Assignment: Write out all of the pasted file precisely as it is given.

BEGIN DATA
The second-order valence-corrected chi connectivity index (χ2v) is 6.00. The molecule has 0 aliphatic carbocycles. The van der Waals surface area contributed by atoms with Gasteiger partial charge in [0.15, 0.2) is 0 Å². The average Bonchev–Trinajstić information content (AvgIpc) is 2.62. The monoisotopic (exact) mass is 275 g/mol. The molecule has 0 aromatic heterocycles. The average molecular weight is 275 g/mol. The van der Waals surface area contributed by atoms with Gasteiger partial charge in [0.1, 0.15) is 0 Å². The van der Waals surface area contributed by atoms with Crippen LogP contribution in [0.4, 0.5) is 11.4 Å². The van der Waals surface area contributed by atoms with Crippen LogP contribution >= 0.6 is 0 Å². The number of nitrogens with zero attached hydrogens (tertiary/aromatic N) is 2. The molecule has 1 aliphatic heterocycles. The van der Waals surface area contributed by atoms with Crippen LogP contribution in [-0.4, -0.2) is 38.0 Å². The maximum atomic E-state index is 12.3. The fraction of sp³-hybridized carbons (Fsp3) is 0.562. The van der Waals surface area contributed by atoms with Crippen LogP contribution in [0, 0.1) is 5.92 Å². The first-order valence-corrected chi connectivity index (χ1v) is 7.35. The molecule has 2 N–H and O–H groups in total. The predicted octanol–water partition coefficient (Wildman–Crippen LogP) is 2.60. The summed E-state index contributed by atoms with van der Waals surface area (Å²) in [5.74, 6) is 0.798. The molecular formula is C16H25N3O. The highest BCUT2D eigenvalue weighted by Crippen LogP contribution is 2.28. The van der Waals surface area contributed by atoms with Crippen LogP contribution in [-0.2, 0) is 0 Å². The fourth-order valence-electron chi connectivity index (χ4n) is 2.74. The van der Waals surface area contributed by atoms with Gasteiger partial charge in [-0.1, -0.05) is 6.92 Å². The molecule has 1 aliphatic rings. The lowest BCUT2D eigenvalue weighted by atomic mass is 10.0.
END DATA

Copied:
The second-order valence-corrected chi connectivity index (χ2v) is 6.00. The molecule has 0 aliphatic carbocycles. The van der Waals surface area contributed by atoms with Gasteiger partial charge in [0.15, 0.2) is 0 Å². The average Bonchev–Trinajstić information content (AvgIpc) is 2.62. The monoisotopic (exact) mass is 275 g/mol. The molecule has 0 aromatic heterocycles. The average molecular weight is 275 g/mol. The van der Waals surface area contributed by atoms with Gasteiger partial charge in [0.1, 0.15) is 0 Å². The van der Waals surface area contributed by atoms with Crippen LogP contribution in [0.4, 0.5) is 11.4 Å². The van der Waals surface area contributed by atoms with Crippen LogP contribution >= 0.6 is 0 Å². The number of nitrogens with zero attached hydrogens (tertiary/aromatic N) is 2. The molecule has 1 aliphatic heterocycles. The van der Waals surface area contributed by atoms with Crippen LogP contribution in [-0.4, -0.2) is 38.0 Å². The maximum atomic E-state index is 12.3. The fraction of sp³-hybridized carbons (Fsp3) is 0.562. The van der Waals surface area contributed by atoms with Crippen LogP contribution in [0, 0.1) is 5.92 Å². The first-order valence-corrected chi connectivity index (χ1v) is 7.35. The molecule has 2 N–H and O–H groups in total. The predicted octanol–water partition coefficient (Wildman–Crippen LogP) is 2.60. The summed E-state index contributed by atoms with van der Waals surface area (Å²) in [5.74, 6) is 0.798. The molecular formula is C16H25N3O. The highest BCUT2D eigenvalue weighted by Crippen LogP contribution is 2.28. The van der Waals surface area contributed by atoms with Crippen LogP contribution in [-0.2, 0) is 0 Å². The fourth-order valence-electron chi connectivity index (χ4n) is 2.74. The van der Waals surface area contributed by atoms with Gasteiger partial charge in [-0.1, -0.05) is 6.92 Å². The molecule has 1 aliphatic rings. The lowest BCUT2D eigenvalue weighted by atomic mass is 10.0.